CRFA - SYNTHESIS - The role of transnational food and agriculture corporations in creating and responding to food crises

Authors

  • Caitlin Michelle Scott University of Waterloo

DOI:

https://doi.org/10.15353/cfs-rcea.v2i2.91

Keywords:

corporations, food crises, corporate concentration, nutritionism, innovation

Abstract

Transnational corporations (TNCs) have been important players in the globalization of food and agriculture. The preceding papers focused on the ways in which the modern food system is a result of the growing influence and global expansion of agrifood TNCs. Pat Mooney outlined the increasing concentration in agricultural input corporations, highlighting the environmental and health costs that result from their power and control. Jennifer Clapp described the latest changes in commodity trading firms, showing that the historically private nature and evolving horizontal and vertical integration in this sector, along with new players, have been damaging for the environment and livelihoods. She argues for increasing transparency and greater regulatory oversight. Finally, Gyorgy Scrinis explored the ways in which food and beverage manufacturing companies (‘Big Food’) are responding to concerns about the health impacts of their products by adopting forms of corporate nutritionism.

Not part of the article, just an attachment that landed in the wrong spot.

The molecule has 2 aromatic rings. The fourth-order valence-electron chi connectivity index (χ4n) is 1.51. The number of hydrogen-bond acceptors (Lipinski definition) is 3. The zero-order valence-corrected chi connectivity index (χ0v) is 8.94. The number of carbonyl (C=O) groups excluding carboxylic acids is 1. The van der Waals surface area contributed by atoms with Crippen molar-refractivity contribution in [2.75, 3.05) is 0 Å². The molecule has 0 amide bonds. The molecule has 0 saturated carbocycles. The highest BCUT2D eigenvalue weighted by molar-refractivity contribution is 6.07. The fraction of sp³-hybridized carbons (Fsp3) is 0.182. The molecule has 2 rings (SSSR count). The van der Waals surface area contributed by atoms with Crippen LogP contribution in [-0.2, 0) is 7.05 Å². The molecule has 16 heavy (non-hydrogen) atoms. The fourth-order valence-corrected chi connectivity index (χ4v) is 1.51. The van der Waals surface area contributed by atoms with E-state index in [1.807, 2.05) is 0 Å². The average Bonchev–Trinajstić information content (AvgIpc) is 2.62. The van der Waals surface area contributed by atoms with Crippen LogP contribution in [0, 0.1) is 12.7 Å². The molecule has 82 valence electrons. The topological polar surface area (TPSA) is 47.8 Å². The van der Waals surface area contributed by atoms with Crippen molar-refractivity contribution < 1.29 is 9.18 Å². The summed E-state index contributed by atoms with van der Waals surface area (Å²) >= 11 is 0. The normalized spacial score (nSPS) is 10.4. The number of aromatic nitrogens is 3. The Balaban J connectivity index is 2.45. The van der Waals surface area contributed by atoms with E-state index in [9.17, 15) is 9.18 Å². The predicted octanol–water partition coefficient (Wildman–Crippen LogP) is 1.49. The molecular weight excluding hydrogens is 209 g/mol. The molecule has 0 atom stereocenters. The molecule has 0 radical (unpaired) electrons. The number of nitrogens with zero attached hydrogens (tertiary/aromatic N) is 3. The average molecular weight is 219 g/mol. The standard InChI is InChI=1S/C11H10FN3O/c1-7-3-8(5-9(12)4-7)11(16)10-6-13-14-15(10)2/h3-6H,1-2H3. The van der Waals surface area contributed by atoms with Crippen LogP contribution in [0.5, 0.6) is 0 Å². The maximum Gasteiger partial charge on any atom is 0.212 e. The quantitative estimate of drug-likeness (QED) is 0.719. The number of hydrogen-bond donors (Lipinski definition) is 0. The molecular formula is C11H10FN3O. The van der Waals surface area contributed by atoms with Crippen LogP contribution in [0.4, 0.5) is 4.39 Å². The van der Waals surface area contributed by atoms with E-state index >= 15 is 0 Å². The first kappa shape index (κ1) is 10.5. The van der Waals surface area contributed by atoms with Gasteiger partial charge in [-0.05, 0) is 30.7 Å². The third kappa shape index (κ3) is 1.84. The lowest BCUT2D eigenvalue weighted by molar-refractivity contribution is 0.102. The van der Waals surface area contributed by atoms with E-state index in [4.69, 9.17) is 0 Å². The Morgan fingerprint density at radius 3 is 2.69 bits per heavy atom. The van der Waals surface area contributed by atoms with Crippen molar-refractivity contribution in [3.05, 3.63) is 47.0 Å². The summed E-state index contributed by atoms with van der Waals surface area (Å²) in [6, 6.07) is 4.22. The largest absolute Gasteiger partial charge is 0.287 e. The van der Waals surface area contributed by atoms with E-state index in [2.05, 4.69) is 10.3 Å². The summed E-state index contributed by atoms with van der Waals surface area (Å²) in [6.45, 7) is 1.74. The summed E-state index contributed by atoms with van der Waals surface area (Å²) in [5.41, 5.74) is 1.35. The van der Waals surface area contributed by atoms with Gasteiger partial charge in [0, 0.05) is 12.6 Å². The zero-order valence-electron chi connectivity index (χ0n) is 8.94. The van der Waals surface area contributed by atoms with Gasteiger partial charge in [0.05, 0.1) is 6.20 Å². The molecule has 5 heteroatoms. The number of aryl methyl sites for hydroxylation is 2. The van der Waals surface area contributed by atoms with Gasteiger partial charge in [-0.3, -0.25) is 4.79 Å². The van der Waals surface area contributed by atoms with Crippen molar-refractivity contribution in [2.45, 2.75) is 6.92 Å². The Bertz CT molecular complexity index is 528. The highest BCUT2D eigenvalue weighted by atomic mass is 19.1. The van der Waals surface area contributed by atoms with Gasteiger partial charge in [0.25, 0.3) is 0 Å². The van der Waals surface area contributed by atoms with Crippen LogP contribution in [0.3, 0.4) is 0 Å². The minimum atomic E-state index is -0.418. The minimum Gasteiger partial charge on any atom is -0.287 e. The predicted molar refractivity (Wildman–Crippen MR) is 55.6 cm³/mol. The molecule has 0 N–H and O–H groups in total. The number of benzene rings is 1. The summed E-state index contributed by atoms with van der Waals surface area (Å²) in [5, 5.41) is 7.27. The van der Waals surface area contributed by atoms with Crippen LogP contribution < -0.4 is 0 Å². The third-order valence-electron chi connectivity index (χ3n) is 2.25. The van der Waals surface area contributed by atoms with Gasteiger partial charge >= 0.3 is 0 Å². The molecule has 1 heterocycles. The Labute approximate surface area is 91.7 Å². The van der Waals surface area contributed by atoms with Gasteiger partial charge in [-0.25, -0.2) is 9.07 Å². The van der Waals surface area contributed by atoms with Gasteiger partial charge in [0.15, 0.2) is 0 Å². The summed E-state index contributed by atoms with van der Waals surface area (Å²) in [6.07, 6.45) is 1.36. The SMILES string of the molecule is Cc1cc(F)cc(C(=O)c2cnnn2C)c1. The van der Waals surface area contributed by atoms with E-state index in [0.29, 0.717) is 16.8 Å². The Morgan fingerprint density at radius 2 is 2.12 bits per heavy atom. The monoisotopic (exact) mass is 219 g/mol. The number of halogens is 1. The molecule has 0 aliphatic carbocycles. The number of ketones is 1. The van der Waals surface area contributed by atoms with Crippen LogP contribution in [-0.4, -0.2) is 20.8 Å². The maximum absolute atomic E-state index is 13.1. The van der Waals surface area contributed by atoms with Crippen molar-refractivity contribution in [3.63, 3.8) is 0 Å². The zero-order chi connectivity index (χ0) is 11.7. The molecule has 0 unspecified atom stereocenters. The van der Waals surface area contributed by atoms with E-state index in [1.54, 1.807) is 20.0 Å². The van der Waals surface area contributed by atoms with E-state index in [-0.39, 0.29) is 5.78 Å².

Author Biography

Caitlin Michelle Scott, University of Waterloo

Caitlin Scott is a PhD Candidate in the Department of Environment and Resource Studies at the University of Waterloo. Her current work focuses on the processed food industry and sustainable diets.

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Published

2015-09-08

How to Cite

Scott, C. M. (2015). CRFA - SYNTHESIS - The role of transnational food and agriculture corporations in creating and responding to food crises. Canadian Food Studies / La Revue Canadienne Des études Sur l’alimentation, 2(2), 146–151. https://doi.org/10.15353/cfs-rcea.v2i2.91